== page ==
Court name
Supreme Court of Uganda
Case number
Miscellaneous Application 24 of 2015
Judgment date
18 September 2015

Ddamulira v Attorney General (Miscellaneous Application 24 of 2015) [2015] UGSC 10 (18 September 2015);

Cite this case
[2015] UGSC 10












IBRAHIM DDAMULIRA....................................................... APPLICANT


ATTORNEY GENERAL..................................................... RESPONDENT

[Under Article 50(1), Article 137(3) (a) of the Constitution of the Republic of Uganda 1995, Civil Procedure Act Cap71, Constitutional Court [Petitions and References] Rules, SI

91/2005 & Civil Procedure Rules SI 71-1]




This is an application for interim orders. It is brought by Notice of Motion under Article 50(1), Article 137(3) (a) of the Constitution and Civil Procedure Act Cap 71, Constitutional Court (Petitions and References) Rules, SI 91/2005 and Civil Procedure Rules SI 71- 1.

The petitioner is seeking for the following orders;

  1. An interim order doth issue against the respondent staying the implementation of the National Council for Disability (Amendment) Bill, 2015 until disposal of the main application.

2. An interim order doth issue restraining the respondent from hurriedly gazetting the National Council for Disability (Amendment) Bill, 2015.

3. Costs of this application be provided for.

The ground to the application is out in the affidavit in support of the application as the following:-

1. That the applicant is an adult male Ugandan of sound mind, a contestant in the upcoming elections of Persons with Disabilities (PWDs).

  1. That Parliament passed into law a bill entitled the National Council for  Disability (Amendment) Bill, 2015 somelime in august 2015 whose Bill is to amend the National council for disability act, 2003 to provide for the mode of electing members of the national council and the councils for disability at the village, parish or ward, sub county or town, division, municipality or district. That consequently the Bill seeks to amend the 2i        National Council for disability act 2003 in accordance with article 68 (6)

of the Constitution, to exempt the elections at village, parish or ward, sub county, division or town disability committee from the requirements of Article 68(1), that the election should be held by secret ballot.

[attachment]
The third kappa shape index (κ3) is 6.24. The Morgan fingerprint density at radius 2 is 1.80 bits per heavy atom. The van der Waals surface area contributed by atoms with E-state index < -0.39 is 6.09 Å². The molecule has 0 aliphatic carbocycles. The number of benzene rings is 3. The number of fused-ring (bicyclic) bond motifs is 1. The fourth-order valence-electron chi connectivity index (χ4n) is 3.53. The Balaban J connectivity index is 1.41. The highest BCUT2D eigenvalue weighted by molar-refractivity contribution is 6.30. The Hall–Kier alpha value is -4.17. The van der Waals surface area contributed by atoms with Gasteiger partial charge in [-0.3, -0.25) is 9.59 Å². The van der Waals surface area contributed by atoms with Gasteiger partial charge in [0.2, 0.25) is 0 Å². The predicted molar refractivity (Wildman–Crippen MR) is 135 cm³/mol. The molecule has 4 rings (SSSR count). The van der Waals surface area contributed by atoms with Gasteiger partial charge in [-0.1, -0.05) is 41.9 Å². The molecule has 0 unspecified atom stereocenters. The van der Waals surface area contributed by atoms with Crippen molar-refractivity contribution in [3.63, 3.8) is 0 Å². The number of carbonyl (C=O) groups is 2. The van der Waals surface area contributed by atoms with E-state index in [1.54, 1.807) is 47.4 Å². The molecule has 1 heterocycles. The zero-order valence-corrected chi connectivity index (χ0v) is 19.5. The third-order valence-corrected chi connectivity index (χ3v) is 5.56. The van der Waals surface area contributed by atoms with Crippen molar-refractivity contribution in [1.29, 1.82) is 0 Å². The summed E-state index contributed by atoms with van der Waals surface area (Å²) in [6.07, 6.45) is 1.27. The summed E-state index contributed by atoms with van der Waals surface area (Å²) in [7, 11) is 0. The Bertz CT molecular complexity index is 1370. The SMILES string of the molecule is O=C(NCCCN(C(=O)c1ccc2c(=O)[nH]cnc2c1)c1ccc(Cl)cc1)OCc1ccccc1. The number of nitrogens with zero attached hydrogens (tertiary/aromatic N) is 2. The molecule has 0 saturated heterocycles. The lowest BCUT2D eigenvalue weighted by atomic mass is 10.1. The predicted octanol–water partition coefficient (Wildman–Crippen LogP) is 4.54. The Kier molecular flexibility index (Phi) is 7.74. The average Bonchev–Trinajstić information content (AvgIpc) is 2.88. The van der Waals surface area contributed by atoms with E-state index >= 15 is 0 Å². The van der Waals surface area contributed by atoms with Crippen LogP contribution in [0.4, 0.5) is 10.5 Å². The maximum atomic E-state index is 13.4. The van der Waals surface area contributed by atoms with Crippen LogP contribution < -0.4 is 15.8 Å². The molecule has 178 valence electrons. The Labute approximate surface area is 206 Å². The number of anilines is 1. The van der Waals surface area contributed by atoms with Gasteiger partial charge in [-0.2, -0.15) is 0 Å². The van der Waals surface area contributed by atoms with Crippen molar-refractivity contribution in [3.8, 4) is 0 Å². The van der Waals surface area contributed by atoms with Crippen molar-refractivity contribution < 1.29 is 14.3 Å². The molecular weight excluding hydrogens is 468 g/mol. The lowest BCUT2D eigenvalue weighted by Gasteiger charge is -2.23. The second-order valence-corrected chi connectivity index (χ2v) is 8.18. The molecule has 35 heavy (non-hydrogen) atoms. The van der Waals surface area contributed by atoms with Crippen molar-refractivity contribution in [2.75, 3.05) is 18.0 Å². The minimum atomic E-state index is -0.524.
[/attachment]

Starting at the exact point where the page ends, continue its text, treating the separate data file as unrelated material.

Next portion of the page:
1. That the said law would in effect mean that the elections for persons

                      with Disabilities would be conducted by means of the voters and/or

General electorate queuing behind their preferred candidate on polling day.

  1. That the haphazard, arbitrary, rushed and/or hurried implementation of the said legislation and rushed legislative process by the relevant government agencies threatens your petitioner’s rights and the rights of

                all other persons with disabilities under the constitution, especially the

right to a free and fair election enshrined under article 1 (4) of the Constitution.

  1. That the purported change of mode of voting is inconsistent with or in

                 contravention of article 1 (4) of the Constitution.

  1. That if the said law were to be implemented this election year, the electorate would not have been granted enough time for ample sensitization and education on the new voting mode. That further as a

                      result this eventuality would result in disenfranchising most of the


  1. The applicant has filed a petition in this honorable Court which has a high probability of success.
  2. There is imminent danger that the implementation of the said law would lead to irreparable harm and injury to the applicant.
  3. That it is only just that that this honourable Court awards an injunction against the possible threat of infringing the applicant and other citizens’

                      rights enshrined under the Constitution until the final disposal of the


At the hearing of this application the applicant was represented by learned counsel, Mr. Edger Tabaro, assisted by learned counsel, Mr. Andrew Mauso' and Mr. Edwin Tabaro.

The Respondent was represented by, Ms Maureen Ijang a State Attorney.